jonathan.coxhead at gmail.com
Fri Jan 21 20:29:12 CST 2022
I just updated a web page I once created (now at <
http://twojays.me/unichar-14.0.0.html>), which lists the whole Unicode
repertoire, including all the decompositions, aliases, cross references and
comments. I find this summary page to be the only character reference I
need in my day-to-day life. It's as short as I could make it, though if it
were printed out, it would be about 1000 pages long(!).
But in updating it, I came upon a problem:
Some combining characters are clearly "printing characters", for example,
́ COMBINING ACUTE ACCENT
which can be shown graphically, as above, by displaying it on a space. Some
are control characters, and have no possible visual display, such as
\u034F COMBINING GRAPHEME JOINER
which can only be shown as a code: it has no printable nature at all.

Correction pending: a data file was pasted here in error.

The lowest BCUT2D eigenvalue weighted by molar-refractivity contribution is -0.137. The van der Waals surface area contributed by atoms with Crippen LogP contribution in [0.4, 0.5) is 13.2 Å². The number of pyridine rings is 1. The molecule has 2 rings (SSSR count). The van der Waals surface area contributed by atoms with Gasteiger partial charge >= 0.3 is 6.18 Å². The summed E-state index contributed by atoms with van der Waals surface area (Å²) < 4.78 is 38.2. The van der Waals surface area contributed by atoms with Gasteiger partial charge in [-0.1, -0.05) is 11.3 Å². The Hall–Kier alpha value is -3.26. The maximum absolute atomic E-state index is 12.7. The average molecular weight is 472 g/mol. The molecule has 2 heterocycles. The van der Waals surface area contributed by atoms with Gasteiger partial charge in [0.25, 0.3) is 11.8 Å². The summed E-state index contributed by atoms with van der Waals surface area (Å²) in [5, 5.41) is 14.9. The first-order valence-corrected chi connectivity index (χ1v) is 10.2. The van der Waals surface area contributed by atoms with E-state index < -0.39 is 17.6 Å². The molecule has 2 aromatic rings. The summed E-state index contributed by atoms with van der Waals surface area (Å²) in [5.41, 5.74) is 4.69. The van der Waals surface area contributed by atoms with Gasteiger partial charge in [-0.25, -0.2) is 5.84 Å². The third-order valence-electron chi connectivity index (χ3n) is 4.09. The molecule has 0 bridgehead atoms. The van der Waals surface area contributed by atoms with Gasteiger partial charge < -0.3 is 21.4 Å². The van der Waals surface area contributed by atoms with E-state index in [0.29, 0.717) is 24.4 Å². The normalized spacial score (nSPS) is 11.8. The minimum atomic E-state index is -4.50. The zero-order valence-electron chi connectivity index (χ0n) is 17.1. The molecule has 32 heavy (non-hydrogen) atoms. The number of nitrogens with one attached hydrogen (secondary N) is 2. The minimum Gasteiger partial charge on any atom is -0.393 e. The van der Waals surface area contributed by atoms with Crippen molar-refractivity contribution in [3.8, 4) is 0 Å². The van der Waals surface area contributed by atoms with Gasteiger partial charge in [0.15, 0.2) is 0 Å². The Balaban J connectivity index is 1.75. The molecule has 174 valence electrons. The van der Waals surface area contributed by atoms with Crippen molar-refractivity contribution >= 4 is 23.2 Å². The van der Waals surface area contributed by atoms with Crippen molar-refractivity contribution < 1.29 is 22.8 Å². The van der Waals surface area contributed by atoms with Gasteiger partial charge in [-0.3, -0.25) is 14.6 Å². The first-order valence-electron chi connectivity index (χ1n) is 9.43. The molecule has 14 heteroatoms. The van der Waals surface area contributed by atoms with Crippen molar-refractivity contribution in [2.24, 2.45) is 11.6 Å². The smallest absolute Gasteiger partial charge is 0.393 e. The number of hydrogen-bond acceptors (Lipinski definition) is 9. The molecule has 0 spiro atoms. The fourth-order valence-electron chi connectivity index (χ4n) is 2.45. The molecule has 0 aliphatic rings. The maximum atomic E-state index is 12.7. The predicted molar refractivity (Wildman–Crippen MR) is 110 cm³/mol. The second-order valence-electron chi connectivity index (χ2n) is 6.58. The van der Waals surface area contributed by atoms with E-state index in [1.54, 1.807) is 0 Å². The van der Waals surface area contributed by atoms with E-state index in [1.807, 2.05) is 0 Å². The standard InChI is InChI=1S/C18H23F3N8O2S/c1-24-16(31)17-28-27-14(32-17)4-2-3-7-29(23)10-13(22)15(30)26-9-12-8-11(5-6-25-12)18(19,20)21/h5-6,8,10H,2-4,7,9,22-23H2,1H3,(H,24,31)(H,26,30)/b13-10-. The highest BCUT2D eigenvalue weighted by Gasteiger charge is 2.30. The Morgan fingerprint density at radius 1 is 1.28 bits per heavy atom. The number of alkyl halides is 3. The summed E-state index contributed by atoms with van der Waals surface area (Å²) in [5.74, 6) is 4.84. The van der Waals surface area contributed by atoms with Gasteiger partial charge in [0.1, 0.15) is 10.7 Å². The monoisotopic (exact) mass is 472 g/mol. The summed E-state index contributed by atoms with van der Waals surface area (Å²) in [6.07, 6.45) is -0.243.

Now, in the case of non-combining characters, this distinction is made
very clearly, as it has been all the way back to the days of the C
isprint() and iscntrl() macros. But for combining characters, the
distinction between printable and control seems not to be made. The only
way I could see to do was to special-case the character names
MONGOLIAN FREE VARIATION SELECTOR (ONE|TWO|THREE|FOUR)
COMBINING GRAPHEME JOINER
TIFINAGH CONSONANT JOINER
BRAHMI NUMBER JOINER
which isn't very satisfactory.
Am I missing something? And if not, should there be something in
UnicodeData.txt that gives me this information?
I was also wondering idly if anyone has any practical uses for the
legacy computing characters, specifically the ones with "BLOCK DIAGONAL" in
the name. They look tantalisingly as though they must be good for
something, but I don't know what it could be—
“*ballads not bombs, songs not surveillance*” —Thom Hartmann
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